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court-cupboard ;? look to the plate. Good thou, save me a piece of marchpane ; ? and, as thou lovest me, let the porter let in Susan Grindstone, and Nell.Antony! and Potpan!

2 Ser. Ay, boy; ready.

1 Ser. You are looked for, and called for, asked for, and sought for, in the great chamber.

2 Ser. We cannot be here and there too. Cheerly, boys; be brisk awhile, and the longer liver take all.

[they retire behind.

Enter CAPULET, &c. with the Guests and the

Cap. Gentlemen, welcome! ladies, that have

their toes
Unplagued with corns, will have a bout with

you. Ah ha, my mistresses! which of you all Will now deny to dance ? she that makes dainty,

she, I'll swear, hath corns. Am I come near you now? You are welcome, gentlemen! I have seen the day, That I have worn a visor; and could tell A whispering tale in a fair lady's ear, Such as would please ;—'tis gone, 'tis gone, 'tis

gone. You are welcome, gentlemen !-Come, musicians,


1 A sideboard, on which the plate was placed. ? A kind of sweet bread or biscuit.

A hall! a hall!1 give room, and foot it, girls.

[music plays, and they dance. More light, ye knaves; and turn the tables up, And quench the fire; the room is grown too hot.Ah, sirrah, this unlook'd-for sport comes well. Nay, sit, nay, sit, good cousin Capulet; For you and I are past our dancing days. How long is 't now, since last yourself and I Were in a mask ? 2 Cap.

By ’r lady, thirty years. 1. Cap. What, man? 'tis not so much ; 'tis not so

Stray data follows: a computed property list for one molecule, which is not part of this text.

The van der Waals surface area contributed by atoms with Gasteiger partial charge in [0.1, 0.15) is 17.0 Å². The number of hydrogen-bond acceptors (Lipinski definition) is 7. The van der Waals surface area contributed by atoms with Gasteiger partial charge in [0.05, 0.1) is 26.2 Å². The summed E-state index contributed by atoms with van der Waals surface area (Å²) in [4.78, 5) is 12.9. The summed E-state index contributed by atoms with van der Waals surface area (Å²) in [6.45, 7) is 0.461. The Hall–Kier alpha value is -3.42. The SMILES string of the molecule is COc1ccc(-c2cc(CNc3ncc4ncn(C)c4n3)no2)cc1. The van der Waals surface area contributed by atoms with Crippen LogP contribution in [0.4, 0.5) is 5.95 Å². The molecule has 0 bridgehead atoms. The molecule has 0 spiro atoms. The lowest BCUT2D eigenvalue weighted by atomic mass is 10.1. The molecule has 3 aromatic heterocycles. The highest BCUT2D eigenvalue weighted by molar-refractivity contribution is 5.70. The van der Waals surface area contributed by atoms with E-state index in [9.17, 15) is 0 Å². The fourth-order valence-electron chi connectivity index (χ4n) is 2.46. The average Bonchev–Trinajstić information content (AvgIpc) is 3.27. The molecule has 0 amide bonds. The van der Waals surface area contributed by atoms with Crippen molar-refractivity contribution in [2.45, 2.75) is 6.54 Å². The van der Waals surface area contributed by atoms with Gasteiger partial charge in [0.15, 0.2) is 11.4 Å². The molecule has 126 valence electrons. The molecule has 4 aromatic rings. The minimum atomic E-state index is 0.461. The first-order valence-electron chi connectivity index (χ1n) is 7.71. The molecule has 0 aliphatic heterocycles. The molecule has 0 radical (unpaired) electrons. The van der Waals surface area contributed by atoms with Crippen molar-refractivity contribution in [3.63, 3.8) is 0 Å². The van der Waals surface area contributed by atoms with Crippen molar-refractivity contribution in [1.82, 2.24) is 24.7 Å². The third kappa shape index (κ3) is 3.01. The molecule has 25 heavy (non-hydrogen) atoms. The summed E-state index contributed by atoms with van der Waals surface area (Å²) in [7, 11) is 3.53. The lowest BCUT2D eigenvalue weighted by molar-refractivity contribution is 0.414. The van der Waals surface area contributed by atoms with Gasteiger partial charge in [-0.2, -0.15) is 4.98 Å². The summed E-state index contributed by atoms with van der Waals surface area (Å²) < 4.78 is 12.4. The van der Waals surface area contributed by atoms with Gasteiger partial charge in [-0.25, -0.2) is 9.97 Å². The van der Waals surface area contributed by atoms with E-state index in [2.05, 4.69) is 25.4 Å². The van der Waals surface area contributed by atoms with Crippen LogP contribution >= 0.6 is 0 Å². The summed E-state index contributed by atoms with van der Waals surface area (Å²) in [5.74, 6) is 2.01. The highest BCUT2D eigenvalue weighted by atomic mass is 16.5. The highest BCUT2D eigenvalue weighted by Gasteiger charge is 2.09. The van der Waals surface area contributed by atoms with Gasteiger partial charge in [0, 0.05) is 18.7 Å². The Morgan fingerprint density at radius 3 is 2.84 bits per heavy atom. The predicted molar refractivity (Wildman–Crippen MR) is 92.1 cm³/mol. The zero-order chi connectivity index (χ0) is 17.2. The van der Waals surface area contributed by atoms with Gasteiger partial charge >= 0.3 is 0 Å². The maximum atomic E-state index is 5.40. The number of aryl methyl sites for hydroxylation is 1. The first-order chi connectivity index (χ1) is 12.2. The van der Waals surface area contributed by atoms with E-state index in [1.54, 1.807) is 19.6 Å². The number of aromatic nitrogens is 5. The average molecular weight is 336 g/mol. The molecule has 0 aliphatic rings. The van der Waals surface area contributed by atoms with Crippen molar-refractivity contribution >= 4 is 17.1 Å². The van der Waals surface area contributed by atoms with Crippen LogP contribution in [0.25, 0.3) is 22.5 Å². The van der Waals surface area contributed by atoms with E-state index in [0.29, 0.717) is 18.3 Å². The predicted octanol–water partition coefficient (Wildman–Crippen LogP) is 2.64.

much : 'Tis since the nuptial of Lucentio, Come Pentecost as quickly as it will, Some five and twenty years; and then we mask’d.

2 Cap. 'Tis more, 'tis more : his son is elder, sir; His son is thirty. 1 Сар.


tell me that? His son was but a ward two years ago. Ro. What lady's that, which doth enrich the

Of yonder knight?

Ser. I know not, sir.
Ro. O, she doth teach the torches to burn

It seems she hangs upon the cheek of night
Like a rich jewel in an Ethiop's ear :
Beauty too rich for use, for earth too dear!

Ti.e. give place, make room.

So shows a snowy dove trooping with crows,
As yonder lady o'er her fellows shows.
The measure done, I 'll watch her place of stand,
And, touching hers, make happy my rude hand.

heart love till now ? forswear it, sight! Far I ne'er saw true beauty till this night.

Ty. This, by his voice, should be a Montague.-
Fetch me my rapier, boy.-What! dares the slave
Come hither, cover'd with an antic face,
To fleer and scorn at our solemnity ?
Now, by the stock and honor of my kin,
To strike him dead I hold it not a sin.
1 Cap. Why, how now, kinsman ? wherefore

storm you so ?
Ty. Uncle, this is a Montague, our foe;
A villain, that is hither come in spite,
To scorn at our solemnity this night.

1 Cap. Young Romeo is 't ?

'Tis he, that villain Romeo. 1 Cap. Content thee, gentle coz; let him alone : He bears him like a portly gentleman; And, to say truth, Verona brags of him, To be a virtuous and well-govern'd youth. I would not, for the wealth of all this town, Here, in my house, do him disparagement: Therefore be patient, take no note of him; It is my will; the which if thou respect, Show a fair presence, and put off these frowns, An ill-beseeming semblance for a feast.

Ty. It fits, when such a villain is a guest : I'U not endure him,


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